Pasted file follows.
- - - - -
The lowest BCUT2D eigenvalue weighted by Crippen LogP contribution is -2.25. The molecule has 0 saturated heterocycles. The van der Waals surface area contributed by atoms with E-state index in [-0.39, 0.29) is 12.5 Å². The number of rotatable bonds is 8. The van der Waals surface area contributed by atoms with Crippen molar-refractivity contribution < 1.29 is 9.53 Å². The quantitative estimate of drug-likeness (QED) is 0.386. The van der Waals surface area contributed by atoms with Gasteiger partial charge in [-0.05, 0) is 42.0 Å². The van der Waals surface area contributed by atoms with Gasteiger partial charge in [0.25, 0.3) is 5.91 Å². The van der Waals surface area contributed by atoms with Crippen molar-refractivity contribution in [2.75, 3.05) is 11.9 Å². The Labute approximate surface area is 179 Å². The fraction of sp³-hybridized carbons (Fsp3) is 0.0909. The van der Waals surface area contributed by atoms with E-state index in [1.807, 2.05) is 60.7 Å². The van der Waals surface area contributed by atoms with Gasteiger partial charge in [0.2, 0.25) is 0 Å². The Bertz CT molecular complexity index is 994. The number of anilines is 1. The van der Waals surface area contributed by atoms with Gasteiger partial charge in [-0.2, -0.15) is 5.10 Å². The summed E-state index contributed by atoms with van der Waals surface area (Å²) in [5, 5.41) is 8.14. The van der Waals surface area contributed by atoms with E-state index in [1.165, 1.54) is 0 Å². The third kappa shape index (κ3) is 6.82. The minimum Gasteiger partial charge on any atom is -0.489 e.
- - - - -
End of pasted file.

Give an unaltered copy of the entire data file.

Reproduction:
The lowest BCUT2D eigenvalue weighted by Crippen LogP contribution is -2.25. The molecule has 0 saturated heterocycles. The van der Waals surface area contributed by atoms with E-state index in [-0.39, 0.29) is 12.5 Å². The number of rotatable bonds is 8. The van der Waals surface area contributed by atoms with Crippen molar-refractivity contribution < 1.29 is 9.53 Å². The quantitative estimate of drug-likeness (QED) is 0.386. The van der Waals surface area contributed by atoms with Gasteiger partial charge in [-0.05, 0) is 42.0 Å². The van der Waals surface area contributed by atoms with Gasteiger partial charge in [0.25, 0.3) is 5.91 Å². The van der Waals surface area contributed by atoms with Crippen molar-refractivity contribution in [2.75, 3.05) is 11.9 Å². The Labute approximate surface area is 179 Å². The fraction of sp³-hybridized carbons (Fsp3) is 0.0909. The van der Waals surface area contributed by atoms with E-state index in [1.807, 2.05) is 60.7 Å². The van der Waals surface area contributed by atoms with Gasteiger partial charge in [0.2, 0.25) is 0 Å². The Bertz CT molecular complexity index is 994. The number of anilines is 1. The van der Waals surface area contributed by atoms with Gasteiger partial charge in [-0.2, -0.15) is 5.10 Å². The summed E-state index contributed by atoms with van der Waals surface area (Å²) in [5, 5.41) is 8.14. The van der Waals surface area contributed by atoms with E-state index in [1.165, 1.54) is 0 Å². The third kappa shape index (κ3) is 6.82. The minimum Gasteiger partial charge on any atom is -0.489 e.